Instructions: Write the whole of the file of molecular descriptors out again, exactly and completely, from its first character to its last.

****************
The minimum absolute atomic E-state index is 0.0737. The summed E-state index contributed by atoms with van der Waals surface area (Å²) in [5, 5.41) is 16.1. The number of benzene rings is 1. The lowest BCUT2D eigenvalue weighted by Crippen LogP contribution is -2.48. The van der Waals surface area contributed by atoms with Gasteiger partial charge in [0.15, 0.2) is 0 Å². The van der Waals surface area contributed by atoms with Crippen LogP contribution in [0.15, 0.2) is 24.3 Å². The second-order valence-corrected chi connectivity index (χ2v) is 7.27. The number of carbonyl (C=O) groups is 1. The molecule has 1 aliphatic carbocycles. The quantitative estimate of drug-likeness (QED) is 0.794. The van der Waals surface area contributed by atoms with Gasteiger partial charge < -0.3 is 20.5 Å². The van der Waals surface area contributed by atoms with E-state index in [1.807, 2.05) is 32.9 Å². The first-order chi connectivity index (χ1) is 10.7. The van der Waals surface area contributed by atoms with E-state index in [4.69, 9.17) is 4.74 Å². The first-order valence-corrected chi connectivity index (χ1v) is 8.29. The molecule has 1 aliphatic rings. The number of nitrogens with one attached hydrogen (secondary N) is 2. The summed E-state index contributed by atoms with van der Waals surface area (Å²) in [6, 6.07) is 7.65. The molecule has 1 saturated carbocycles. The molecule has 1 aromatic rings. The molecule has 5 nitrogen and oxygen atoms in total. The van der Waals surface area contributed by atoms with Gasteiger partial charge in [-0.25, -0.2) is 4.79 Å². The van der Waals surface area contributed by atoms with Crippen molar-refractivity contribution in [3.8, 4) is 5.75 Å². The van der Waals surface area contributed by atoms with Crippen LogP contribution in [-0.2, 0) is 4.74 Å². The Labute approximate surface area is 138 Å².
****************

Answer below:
The minimum absolute atomic E-state index is 0.0737. The summed E-state index contributed by atoms with van der Waals surface area (Å²) in [5, 5.41) is 16.1. The number of benzene rings is 1. The lowest BCUT2D eigenvalue weighted by Crippen LogP contribution is -2.48. The van der Waals surface area contributed by atoms with Gasteiger partial charge in [0.15, 0.2) is 0 Å². The van der Waals surface area contributed by atoms with Crippen LogP contribution in [0.15, 0.2) is 24.3 Å². The second-order valence-corrected chi connectivity index (χ2v) is 7.27. The number of carbonyl (C=O) groups is 1. The molecule has 1 aliphatic carbocycles. The quantitative estimate of drug-likeness (QED) is 0.794. The van der Waals surface area contributed by atoms with Gasteiger partial charge < -0.3 is 20.5 Å². The van der Waals surface area contributed by atoms with E-state index in [1.807, 2.05) is 32.9 Å². The first-order chi connectivity index (χ1) is 10.7. The van der Waals surface area contributed by atoms with E-state index in [4.69, 9.17) is 4.74 Å². The first-order valence-corrected chi connectivity index (χ1v) is 8.29. The molecule has 1 aliphatic rings. The number of nitrogens with one attached hydrogen (secondary N) is 2. The summed E-state index contributed by atoms with van der Waals surface area (Å²) in [6, 6.07) is 7.65. The molecule has 1 saturated carbocycles. The molecule has 1 aromatic rings. The molecule has 5 nitrogen and oxygen atoms in total. The van der Waals surface area contributed by atoms with Gasteiger partial charge in [-0.25, -0.2) is 4.79 Å². The van der Waals surface area contributed by atoms with Crippen molar-refractivity contribution in [3.8, 4) is 5.75 Å². The van der Waals surface area contributed by atoms with Crippen LogP contribution in [-0.2, 0) is 4.74 Å². The Labute approximate surface area is 138 Å².